I know I’ll lose a lot of credibility for saying this (ok, let’s be real – I didn’t have any fucking credibility to start with) but man, do I love me some Stargate. It’s one of those things you know you shouldn’t love but you just…can’t…help it. Like that one-hit-wonder song that you turn way up when it comes on and sing at the top of your lungs. But only if no one else is in the car. Guilty pleasures. And I’m a total fangirl about it. I’ve got every season and every spinoff and all the movies on DVD. I’ve watched all the special features and every episode with the commentary on. I know every character’s whole fucking life story, every alien race, every planet, every contradiction, every hanging lantern (look up that writery term, non-English majors, mwahahaha). I’m probably more of a geek about Stargate than I am about anything else. Except books, but that doesn’t count. Booklove is an overarching, penetrating-every-aspect-of-who-I-am kind of obsession. Scifi fandom is way more focused. It’s the difference between breathing air and loving a particular smell. I’ve really got to stop talking in analogies. Or just find better analogies.
Anyway, Stargate’s underrated. It’s cheesy. Like, really cheesy. But not hammy, like Farscape. And it doesn’t take itself too seriously, like Babylon 5. Admittedly, I like both of those as well. The thing about Stargate is that you get really sucked in by the characters. Each episode is different, more or less, because the story arc follows the people, not the people chasing the story arc (like X-files, say, or Lost). It’s a scifi show running almost entirely on a soap opera dynamic. Which can create massive amounts of cheese, but works really well. In a crack-addict kind of way.
I’ve caught a lot of shit for my Stargate fandom. From geeks and nongeeks alike. Nongeeks (civilians, I call them, which is terribly exclusive and offensive but whatever) make fun of me for my fangirl gushiness. About all this stuff, not just Stargate. Other scifi fans make fun just because it’s Stargate and not something else. And that, to me, is what’s most interesting. How can someone wearing a Starfleet uniform find any leg to stand on to make fun of me or Stargate? Seriously? (Not that there’s anything wrong with cosplay, don’t send me hatemail.)
At the bottom of it, there are two ways to see this phenomenon:
1) People are viciously protective of the things they love and will defend them as better than other things that other people love. It’s an interesting point of modern human nature and can’t be avoided, so why analyze it? Or,
2) there really is some invisible underpinning of scifi hierarchy. Maybe some things really do mean more to geekdom than others. This could be totally made up, and I’d have to leave my abandoned little corner of the world and venture out into civilization to examine it further. If anyone wants to buy me Comic-Con tickets, I’m totally down for a research trip.
But think about it. When you think “scifi geek” what comes immediately to mind? Star Wars and Star Trek, right? There’s a big beef between these groups of fans, which I plan to dissect another time. Coming soon to a blog near you. Point is, everything else kind of falls below and between these two megaliths of nerdism. But why, damn it, why? There’s structure here. I just can’t quite figure it out. For the record, I love Star Trek and Star Wars equally. But they’re very different. And they’re related. It’s like loving your creepy identical twin sisters the same way even though one’s a goth and one’s a jock. (True story.)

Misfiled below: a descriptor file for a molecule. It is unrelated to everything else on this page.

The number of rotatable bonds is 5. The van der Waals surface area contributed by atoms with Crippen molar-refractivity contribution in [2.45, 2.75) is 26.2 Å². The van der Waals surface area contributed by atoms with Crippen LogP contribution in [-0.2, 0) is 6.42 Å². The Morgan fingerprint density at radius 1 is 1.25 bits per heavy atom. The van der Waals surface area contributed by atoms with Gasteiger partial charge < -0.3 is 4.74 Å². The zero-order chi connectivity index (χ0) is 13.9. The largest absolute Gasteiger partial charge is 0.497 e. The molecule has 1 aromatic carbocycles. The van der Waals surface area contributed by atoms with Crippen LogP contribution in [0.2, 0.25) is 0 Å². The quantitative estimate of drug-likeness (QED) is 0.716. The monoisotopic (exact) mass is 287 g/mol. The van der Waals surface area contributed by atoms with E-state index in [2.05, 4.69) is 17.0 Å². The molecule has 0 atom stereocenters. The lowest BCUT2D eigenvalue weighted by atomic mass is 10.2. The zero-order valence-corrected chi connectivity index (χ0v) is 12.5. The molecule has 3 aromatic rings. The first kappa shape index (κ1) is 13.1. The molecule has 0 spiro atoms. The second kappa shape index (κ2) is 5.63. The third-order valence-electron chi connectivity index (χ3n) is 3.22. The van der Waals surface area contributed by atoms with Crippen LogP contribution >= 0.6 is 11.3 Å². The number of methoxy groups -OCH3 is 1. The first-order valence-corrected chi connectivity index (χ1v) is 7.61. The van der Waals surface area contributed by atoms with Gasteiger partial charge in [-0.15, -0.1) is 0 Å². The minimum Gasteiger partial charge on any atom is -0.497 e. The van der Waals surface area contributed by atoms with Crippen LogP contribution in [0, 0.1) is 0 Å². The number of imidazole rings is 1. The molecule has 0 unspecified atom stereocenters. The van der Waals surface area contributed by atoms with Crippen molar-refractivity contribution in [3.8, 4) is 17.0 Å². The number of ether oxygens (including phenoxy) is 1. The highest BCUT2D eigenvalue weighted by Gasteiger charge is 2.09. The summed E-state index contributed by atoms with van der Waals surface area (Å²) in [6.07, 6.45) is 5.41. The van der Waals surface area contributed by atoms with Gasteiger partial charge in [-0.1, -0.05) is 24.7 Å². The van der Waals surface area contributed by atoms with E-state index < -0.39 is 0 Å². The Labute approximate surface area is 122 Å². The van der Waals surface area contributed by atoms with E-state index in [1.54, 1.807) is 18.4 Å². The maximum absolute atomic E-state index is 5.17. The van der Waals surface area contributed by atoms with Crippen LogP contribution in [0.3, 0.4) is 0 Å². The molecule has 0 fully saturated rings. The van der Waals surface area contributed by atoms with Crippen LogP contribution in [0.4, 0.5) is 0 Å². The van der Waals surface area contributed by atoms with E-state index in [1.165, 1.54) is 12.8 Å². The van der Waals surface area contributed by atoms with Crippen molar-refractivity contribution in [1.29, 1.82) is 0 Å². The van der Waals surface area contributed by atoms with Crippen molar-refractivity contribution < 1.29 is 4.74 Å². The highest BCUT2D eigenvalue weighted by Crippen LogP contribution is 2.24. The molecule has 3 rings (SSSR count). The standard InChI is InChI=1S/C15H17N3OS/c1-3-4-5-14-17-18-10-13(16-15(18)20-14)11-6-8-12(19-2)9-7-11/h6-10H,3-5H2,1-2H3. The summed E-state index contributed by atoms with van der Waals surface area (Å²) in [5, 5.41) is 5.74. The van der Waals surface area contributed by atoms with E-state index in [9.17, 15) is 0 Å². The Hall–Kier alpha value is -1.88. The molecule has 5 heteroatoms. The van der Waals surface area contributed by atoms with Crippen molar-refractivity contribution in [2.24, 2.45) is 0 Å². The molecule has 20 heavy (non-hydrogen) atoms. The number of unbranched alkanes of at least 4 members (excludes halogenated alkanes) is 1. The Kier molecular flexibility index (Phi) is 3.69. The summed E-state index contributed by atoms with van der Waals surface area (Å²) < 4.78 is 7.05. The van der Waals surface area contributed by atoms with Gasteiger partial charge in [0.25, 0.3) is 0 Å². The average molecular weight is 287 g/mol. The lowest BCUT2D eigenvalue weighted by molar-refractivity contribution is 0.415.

I feel like the things we love in the scifi universe (multiverse?) are more like a spectrum and less like a Venn diagram. Or should be, anyway. Maybe a color wheel. Something less dividey, is what I’m saying. None of them is, intrinsically, any more or less silly than another. We think they are, but they’re not. If we’re talking about production value or acting, some things are definitely “better,” but only in technical terms. Some shows have more money or better marketing or a worse time slot or they’ve been rendered absurd just by virtue of time having passed. But that doesn’t change the content or the intent. It doesn’t change the love of the fans. Scifi is all about suspension of disbelief. If I can buy that a Federation of planets would send out multiple ships to peacefully explore the far reaches of the universe, why would I then turn around and not believe that a telekinetic dictator would want to rule a galaxy far, far away with a Nazi-like iron fist? I wouldn’t. I don’t. Equally ridiculous and fun. So don’t tell me that it’s out of the question for a bunch of American Air Force officers, a clueless linguist/archaeologist, and a rogue alien soldier to go through an ancient wormhole device every week for ten years and explore new planets, under presidential order via a big fat government conspiracy. It could totally happen.
Also, just as a fangirl side note, if you did want to start watching Stargate, for whatever reason, a few points:
– Watch the original movie first. The show picks up right where it leaves off.
– The first season and a half or so is the cheesiest. But it gets way better, and their budget gets bigger. Plus you need those episodes to get a few key story points.
– There are some contradictions in the rules. Ignore them. All the characters do.
– Don’t get attached. Everyone dies at least once.
– Let me know what you think. We can gush together. Or not. Whatever.